Referring further to FIGS. 14-17, lead straightening/aligning block 25 has a series of holes 26 with conical-shaped lead-in portions 26' for receiving and guiding leads into holes 26 such that the tips of the leads of a component 100 will engage flexible leaf-spring contacts 24 in order that a test function may be performed; and block 25 is electrically insulated by a coating or by forming it from a ceramic, plastic, or the like. With this arrangement, the leads are straightened, or at least aligned parallel to each other so that contact of the tips of the leads with electrical contacts 24 allows the sensing of the presence and absence of the various leads as well as testing of the electrical functioning of component 100 via a connection between electrical contacts 24 and a controller (not shown). The controller typically may comprise a programmable computer.
Located above horizontal surface 38 is a vertical transfer assembly 50 as schematically illustrated in FIG. 1. The structure of vertical transfer assembly 50 may be seen in FIGS. 4-6 in which a bracket 53 is attached to a cylinder 57 to support it on a machine frame such as a typical C-frame. Accordingly, cylinder 57 is fixed relative to the machine frame and actuation thereof provides for a vertical reciprocation of vacuum tubes 54 in the direction of arrows 51. The top ends of tubes 54 are connected to vacuum supply hoses (not shown) in a well known manner, and the bottom ends of tubes 54 have the typical flexible tips attached thereto. Guide rods 55 ensure proper reciprocation of vacuum tubes 54 relative to bracket 53 under the control of cylinder 57. A magnet 58 cooperates with a pair of Hall effect sensors to indicate the extended and retracted positions of tubes 54.
FIGS. 2 and 3 illustrate a Shuttle assembly 80 (similar to that disclosed in the above referenced U.S. Pat. No. 4,327,483) for pick-up of the SIP components 100 from a selected magazine 90 (shown schematically in FIG. 1) and transport thereof to vertical transfer assembly 50. A general functioning of Shuttle assembly 80 is well illustrated and explained in the above cross-reference U.S. Pat. No. 4,327,483 and comprises a main body 81 to which is pivotally attached an arm 83 having an extensible and retractable clamp assembly comprising a retriever 82 and a clamp 84. Extension of clamp 84 is limited by a guide bolt 85 threaded into body 81 such that a spring 86 biases clamp 84 to its fully extended position. Retriever 82 is extensible and retractable relative to body 81 via a well known piston/cylinder arrangement. Extension of retriever 82 further than that shown in FIGS. 2 and 3 opens the clamp assembly for reception of a SIP and, during retraction thereof, the SIP is sandwiched or clamped between retriever 82 and clamp 84 under the bias of the spring 86.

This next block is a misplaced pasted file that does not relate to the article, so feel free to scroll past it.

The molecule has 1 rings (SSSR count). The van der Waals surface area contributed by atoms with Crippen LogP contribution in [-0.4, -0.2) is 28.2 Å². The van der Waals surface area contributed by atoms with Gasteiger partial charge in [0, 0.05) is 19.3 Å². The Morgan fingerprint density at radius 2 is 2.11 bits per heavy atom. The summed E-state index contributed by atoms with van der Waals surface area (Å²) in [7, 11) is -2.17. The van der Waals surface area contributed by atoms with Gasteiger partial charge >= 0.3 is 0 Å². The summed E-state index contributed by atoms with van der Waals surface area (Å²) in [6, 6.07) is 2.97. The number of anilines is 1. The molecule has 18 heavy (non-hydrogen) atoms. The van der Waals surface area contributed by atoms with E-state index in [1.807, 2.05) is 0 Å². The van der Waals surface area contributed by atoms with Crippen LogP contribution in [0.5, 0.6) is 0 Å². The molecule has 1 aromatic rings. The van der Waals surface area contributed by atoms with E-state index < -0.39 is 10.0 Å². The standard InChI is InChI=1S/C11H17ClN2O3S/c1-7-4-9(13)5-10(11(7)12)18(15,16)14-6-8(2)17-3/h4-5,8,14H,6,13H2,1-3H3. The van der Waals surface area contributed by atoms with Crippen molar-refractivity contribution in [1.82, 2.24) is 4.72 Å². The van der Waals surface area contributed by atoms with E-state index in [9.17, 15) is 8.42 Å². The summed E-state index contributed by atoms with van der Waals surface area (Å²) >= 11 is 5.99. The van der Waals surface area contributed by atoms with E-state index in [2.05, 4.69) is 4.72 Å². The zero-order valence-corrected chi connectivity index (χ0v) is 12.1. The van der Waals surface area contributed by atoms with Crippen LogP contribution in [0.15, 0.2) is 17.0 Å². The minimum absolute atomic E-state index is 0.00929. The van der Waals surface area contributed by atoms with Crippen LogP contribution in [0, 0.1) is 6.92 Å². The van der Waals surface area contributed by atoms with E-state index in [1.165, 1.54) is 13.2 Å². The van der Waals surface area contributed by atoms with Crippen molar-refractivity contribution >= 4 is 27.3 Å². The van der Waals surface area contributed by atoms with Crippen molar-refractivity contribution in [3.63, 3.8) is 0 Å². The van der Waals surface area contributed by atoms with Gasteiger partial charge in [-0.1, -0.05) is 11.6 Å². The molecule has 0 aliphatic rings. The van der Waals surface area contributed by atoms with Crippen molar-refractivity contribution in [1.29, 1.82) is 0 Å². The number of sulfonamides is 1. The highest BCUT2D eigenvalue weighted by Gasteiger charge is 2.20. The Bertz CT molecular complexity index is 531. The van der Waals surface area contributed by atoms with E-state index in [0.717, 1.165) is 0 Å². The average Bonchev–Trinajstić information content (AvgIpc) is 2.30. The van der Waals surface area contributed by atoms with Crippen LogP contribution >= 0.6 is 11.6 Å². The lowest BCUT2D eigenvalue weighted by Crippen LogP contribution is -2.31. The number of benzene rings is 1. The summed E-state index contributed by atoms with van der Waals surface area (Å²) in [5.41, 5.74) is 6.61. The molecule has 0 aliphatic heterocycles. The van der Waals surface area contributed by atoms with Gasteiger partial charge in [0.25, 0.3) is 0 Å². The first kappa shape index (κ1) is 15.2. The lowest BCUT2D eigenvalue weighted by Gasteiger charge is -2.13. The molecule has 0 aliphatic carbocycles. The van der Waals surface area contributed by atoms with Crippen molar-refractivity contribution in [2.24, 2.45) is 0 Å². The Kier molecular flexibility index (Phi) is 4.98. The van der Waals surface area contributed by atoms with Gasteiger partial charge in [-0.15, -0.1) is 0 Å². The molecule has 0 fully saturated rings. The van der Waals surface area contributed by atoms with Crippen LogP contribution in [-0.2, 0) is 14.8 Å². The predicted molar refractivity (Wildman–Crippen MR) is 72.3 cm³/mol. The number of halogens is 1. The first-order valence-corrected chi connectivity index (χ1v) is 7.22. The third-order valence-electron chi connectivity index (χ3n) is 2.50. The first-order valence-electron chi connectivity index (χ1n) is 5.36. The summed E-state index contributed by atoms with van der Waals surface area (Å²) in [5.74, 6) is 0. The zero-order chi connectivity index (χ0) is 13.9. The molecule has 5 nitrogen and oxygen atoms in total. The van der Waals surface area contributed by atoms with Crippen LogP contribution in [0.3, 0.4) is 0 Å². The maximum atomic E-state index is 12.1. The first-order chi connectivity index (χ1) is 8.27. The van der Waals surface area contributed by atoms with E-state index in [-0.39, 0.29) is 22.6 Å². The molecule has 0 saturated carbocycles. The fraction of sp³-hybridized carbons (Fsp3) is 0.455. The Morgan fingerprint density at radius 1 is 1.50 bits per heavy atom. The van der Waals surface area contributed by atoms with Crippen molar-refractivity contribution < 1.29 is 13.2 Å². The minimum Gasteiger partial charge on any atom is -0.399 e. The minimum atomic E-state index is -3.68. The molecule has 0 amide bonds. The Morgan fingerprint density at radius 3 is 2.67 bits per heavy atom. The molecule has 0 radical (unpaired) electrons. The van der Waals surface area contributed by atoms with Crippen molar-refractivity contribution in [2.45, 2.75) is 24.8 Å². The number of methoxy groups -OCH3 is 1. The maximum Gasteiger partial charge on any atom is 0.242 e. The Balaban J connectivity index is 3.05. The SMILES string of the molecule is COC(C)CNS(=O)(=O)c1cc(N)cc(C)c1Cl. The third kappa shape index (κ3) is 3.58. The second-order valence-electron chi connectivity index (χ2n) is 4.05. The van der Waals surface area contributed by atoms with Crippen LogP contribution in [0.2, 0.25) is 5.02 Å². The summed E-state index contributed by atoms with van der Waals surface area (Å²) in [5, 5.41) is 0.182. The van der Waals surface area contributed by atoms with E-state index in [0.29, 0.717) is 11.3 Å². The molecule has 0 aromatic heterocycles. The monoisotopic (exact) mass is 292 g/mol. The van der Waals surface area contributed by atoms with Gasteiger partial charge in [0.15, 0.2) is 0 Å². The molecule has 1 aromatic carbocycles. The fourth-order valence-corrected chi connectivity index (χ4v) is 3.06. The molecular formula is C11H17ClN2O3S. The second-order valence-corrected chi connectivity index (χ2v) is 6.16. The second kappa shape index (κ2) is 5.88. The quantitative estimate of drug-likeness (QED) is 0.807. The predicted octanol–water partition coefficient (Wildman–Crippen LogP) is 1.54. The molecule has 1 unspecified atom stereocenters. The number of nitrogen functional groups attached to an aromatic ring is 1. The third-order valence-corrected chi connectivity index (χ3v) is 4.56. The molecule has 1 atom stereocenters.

FIGS. 10 and 11 illustrate an insert head assembly similar to that disclosed in the above cross-referenced U.S. Pat. No. 4,327,483. An insert head 60 is pivotal about axis 61 and comprises a vacuum block 62 which is extensible and retractable in the direction of arrows 63 of FIG. 11. Referring to FIG. 11A, vacuum block 62 has a vacuum hose attachment 65 and a tapered surface 64 for purposes which will become apparent from the following description of the operation of the overall apparatus. Insert head 60 also comprises a clamp assembly 66 (FIGS. 10-13) for clamping the body of a SIP against vacuum block 62. Clamp assembly 66 has a clamp member 68 pivotal about axis 67 and biased to the unclamped position of FIG. 13 by compression spring 70. Actuation cylinder 72 has a piston rod 74 to the end of which is attached a hardened steel nose piece 76 for engaging clamp member 68 and pivoting it to the clamping position against the biasing of spring 70.